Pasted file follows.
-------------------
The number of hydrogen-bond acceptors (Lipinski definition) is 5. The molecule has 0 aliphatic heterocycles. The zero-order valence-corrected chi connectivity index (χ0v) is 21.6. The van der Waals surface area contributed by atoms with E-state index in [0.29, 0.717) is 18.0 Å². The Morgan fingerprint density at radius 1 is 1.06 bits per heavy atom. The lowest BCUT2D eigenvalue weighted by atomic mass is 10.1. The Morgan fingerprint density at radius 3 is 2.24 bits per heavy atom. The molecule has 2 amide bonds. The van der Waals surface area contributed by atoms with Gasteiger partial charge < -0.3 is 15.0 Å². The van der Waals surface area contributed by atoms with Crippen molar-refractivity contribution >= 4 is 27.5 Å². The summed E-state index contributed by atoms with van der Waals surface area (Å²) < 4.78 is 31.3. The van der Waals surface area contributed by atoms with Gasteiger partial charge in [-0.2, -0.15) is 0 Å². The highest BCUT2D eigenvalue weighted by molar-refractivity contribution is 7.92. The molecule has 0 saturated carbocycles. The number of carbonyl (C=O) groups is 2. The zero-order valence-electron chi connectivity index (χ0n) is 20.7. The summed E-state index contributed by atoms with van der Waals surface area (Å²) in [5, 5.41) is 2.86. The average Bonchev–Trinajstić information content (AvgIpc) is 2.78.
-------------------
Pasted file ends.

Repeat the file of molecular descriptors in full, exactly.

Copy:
The number of hydrogen-bond acceptors (Lipinski definition) is 5. The molecule has 0 aliphatic heterocycles. The zero-order valence-corrected chi connectivity index (χ0v) is 21.6. The van der Waals surface area contributed by atoms with E-state index in [0.29, 0.717) is 18.0 Å². The Morgan fingerprint density at radius 1 is 1.06 bits per heavy atom. The lowest BCUT2D eigenvalue weighted by atomic mass is 10.1. The Morgan fingerprint density at radius 3 is 2.24 bits per heavy atom. The molecule has 2 amide bonds. The van der Waals surface area contributed by atoms with Gasteiger partial charge < -0.3 is 15.0 Å². The van der Waals surface area contributed by atoms with Crippen molar-refractivity contribution >= 4 is 27.5 Å². The summed E-state index contributed by atoms with van der Waals surface area (Å²) < 4.78 is 31.3. The van der Waals surface area contributed by atoms with Gasteiger partial charge in [-0.2, -0.15) is 0 Å². The highest BCUT2D eigenvalue weighted by molar-refractivity contribution is 7.92. The molecule has 0 saturated carbocycles. The number of carbonyl (C=O) groups is 2. The zero-order valence-electron chi connectivity index (χ0n) is 20.7. The summed E-state index contributed by atoms with van der Waals surface area (Å²) in [5, 5.41) is 2.86. The average Bonchev–Trinajstić information content (AvgIpc) is 2.78.